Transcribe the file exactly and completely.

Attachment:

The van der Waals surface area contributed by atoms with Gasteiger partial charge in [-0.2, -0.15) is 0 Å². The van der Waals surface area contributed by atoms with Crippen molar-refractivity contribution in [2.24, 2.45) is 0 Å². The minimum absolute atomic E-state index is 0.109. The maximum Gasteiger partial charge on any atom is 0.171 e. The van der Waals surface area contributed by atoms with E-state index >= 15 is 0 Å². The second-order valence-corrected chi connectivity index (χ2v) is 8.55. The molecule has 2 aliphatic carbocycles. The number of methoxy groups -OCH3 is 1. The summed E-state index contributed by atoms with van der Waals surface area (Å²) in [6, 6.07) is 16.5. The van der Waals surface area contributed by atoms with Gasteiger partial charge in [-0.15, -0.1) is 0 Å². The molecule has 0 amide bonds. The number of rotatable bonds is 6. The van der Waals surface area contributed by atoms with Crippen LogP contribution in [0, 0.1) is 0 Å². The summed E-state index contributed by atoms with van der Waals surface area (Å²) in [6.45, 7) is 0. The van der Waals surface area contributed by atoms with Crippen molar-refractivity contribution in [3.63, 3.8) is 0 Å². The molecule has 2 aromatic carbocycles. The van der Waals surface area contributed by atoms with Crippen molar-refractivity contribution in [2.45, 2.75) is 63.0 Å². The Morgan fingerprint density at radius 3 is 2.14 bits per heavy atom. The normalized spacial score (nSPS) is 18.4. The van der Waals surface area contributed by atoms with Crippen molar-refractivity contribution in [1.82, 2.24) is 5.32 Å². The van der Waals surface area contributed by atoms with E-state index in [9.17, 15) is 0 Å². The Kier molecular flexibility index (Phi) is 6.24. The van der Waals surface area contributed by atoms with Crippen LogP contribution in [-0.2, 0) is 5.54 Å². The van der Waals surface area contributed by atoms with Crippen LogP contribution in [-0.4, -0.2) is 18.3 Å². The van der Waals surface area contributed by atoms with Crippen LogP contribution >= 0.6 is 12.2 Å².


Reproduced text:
The van der Waals surface area contributed by atoms with Gasteiger partial charge in [-0.2, -0.15) is 0 Å². The van der Waals surface area contributed by atoms with Crippen molar-refractivity contribution in [2.24, 2.45) is 0 Å². The minimum absolute atomic E-state index is 0.109. The maximum Gasteiger partial charge on any atom is 0.171 e. The van der Waals surface area contributed by atoms with E-state index >= 15 is 0 Å². The second-order valence-corrected chi connectivity index (χ2v) is 8.55. The molecule has 2 aliphatic carbocycles. The number of methoxy groups -OCH3 is 1. The summed E-state index contributed by atoms with van der Waals surface area (Å²) in [6, 6.07) is 16.5. The van der Waals surface area contributed by atoms with Gasteiger partial charge in [-0.15, -0.1) is 0 Å². The molecule has 0 amide bonds. The number of rotatable bonds is 6. The van der Waals surface area contributed by atoms with Crippen LogP contribution in [0, 0.1) is 0 Å². The summed E-state index contributed by atoms with van der Waals surface area (Å²) in [6.45, 7) is 0. The van der Waals surface area contributed by atoms with Crippen molar-refractivity contribution in [3.63, 3.8) is 0 Å². The molecule has 2 aromatic carbocycles. The van der Waals surface area contributed by atoms with Crippen molar-refractivity contribution in [2.45, 2.75) is 63.0 Å². The Morgan fingerprint density at radius 3 is 2.14 bits per heavy atom. The normalized spacial score (nSPS) is 18.4. The van der Waals surface area contributed by atoms with Crippen molar-refractivity contribution in [1.82, 2.24) is 5.32 Å². The van der Waals surface area contributed by atoms with E-state index in [9.17, 15) is 0 Å². The Kier molecular flexibility index (Phi) is 6.24. The van der Waals surface area contributed by atoms with Crippen LogP contribution in [-0.2, 0) is 5.54 Å². The van der Waals surface area contributed by atoms with Crippen LogP contribution in [-0.4, -0.2) is 18.3 Å². The van der Waals surface area contributed by atoms with Crippen LogP contribution >= 0.6 is 12.2 Å².